Watkins and Thomas know firsthand the value of hustle — “The barriers we broke down, we worked really, really hard to do that,” says Thomas — and they want to instill that ethic in their kids, who are their primary focus now. Thomas, who lives in Atlanta, has a 20-year-old son named Tron with Dallas Austin, who produced TLC hits like “Unpretty” and “Creep.” “I’m not into shacking up,” confesses Watkins, who lives in Los Angeles; she was married to rapper Mack 10 for almost four years but recently adopted 2-year-old son Chance on her own.
In the Dancing With the Stars dressing room, she keeps a close eye on daughter Chase, who’s pouting in a corner. After the Manchester Arena bombing the previous night, Watkins has forbidden her from going to a Chris Brown concert that evening. “Would you let your kid attend a show after something like that?” asks Watkins. “We were in a movie theater once and the sirens went off — we were the first ones out of there.”
It’s clear that for Watkins and Thomas, TLC is family, too. They fantasize about filming a road trip movie together. “We’d dress up and be in different disguises like we’re going to hold up — not a bank, because we would really go to jail. Like, a gas station,” says Thomas. “That would be so funny!” agrees Watkins. “What if we really went to jail? I think that would be a fun experience.” Thomas: “Listen: I am not going to jail.” “That’s how she used to be with me and Lisa when we’d play pranks,” jibes Watkins.
Lopes’ absence is felt on TLC, although there is one brief interlude crafted using an audio clip of her ripped from the internet. Watkins and Thomas say that Lopes’ estate — which released a posthumous album, Eye Legacy, in 2009 — is to blame. “The family, they held onto the other stuff,” says Watkins, as Thomas rolls her eyes. “I guess maybe they wanted money or something. I don’t think she’d be happy that people are trying to hold her vocals hostage.”
Watkins and Thomas have seen the best and the worst of the music industry, and while they’re not bitter, they’re honest in a way that some of today’s big stars, who thrive on an air of opaque mystery, perhaps cannot be. There is, for one, their reaction to Reid’s exit from Epic amid sexual harassment allegations. “I hear more people are coming out saying stuff,” says Watkins, as Thomas buries her face in her hands. “I was surprised he was fired, but [the accusations] didn’t come as a surprise. I don’t wish him anything ill. But surprised? No.”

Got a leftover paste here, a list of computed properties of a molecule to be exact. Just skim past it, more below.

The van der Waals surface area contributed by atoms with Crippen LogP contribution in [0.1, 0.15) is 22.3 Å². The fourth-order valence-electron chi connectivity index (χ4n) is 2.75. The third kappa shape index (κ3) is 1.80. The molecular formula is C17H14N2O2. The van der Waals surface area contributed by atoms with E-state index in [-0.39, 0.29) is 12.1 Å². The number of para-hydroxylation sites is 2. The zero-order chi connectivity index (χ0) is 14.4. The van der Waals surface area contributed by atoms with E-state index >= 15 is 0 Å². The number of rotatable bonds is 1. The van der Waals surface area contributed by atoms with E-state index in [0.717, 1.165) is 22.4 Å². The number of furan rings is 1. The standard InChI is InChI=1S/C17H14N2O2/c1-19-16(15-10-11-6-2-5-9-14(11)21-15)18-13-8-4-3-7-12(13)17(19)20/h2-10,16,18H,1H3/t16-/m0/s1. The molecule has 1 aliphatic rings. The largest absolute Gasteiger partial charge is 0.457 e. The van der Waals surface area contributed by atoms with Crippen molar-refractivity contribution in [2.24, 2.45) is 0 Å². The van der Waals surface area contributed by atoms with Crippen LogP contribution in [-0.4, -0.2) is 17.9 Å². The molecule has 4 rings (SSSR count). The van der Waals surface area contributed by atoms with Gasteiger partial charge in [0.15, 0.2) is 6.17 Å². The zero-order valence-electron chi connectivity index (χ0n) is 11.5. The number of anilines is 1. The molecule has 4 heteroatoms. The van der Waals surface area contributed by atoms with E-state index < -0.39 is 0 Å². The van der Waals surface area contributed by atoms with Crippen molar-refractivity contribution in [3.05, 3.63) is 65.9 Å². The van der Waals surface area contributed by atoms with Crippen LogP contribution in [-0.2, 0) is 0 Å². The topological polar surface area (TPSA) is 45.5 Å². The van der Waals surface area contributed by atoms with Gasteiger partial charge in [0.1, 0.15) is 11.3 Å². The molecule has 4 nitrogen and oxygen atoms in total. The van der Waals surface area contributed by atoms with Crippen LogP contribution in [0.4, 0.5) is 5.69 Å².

Watkins and Thomas are similarly matter-of-fact about their future. “We have a body of music,” says Watkins. “I wouldn’t say we’re done as far as performing — if they call us to do a [Las Vegas] residency, we’ll be there tomorrow.” And though fans speculated that the group might be replacing Lopes with Lil’ Mama — who, after portraying Lopes in the VH1 film, occasionally performed with Watkins and Thomas — “at this point, this is the new TLC: T-Boz and Chilli and [Lopes’] memory and spirit,” says Thomas.
The legacy they’re focused on now is that of two women who, in their down-to-earth relatability, are still unique among female pop stars — and an example to them, too. Lady Gaga, says Watkins, broke down in tears when they met a few years ago, thanking Watkins for the way songs like “Unpretty” made her feel like less of an outcast. “We made people feel better, that I know for sure,” says Watkins. “When you Google someone’s name, it matters to me what shows up. Not the lies, but like, did you change lives? Did you do something while you were here?”
“TLC is timeless,” says Elliott. “To watch 5-year-olds at our concerts, singing all the words? It’s awesome,” says Watkins. “Good music is good music. And our music lives on.”
TLC reflects on the return of the ’90s and “speaking up for women” in the interview below: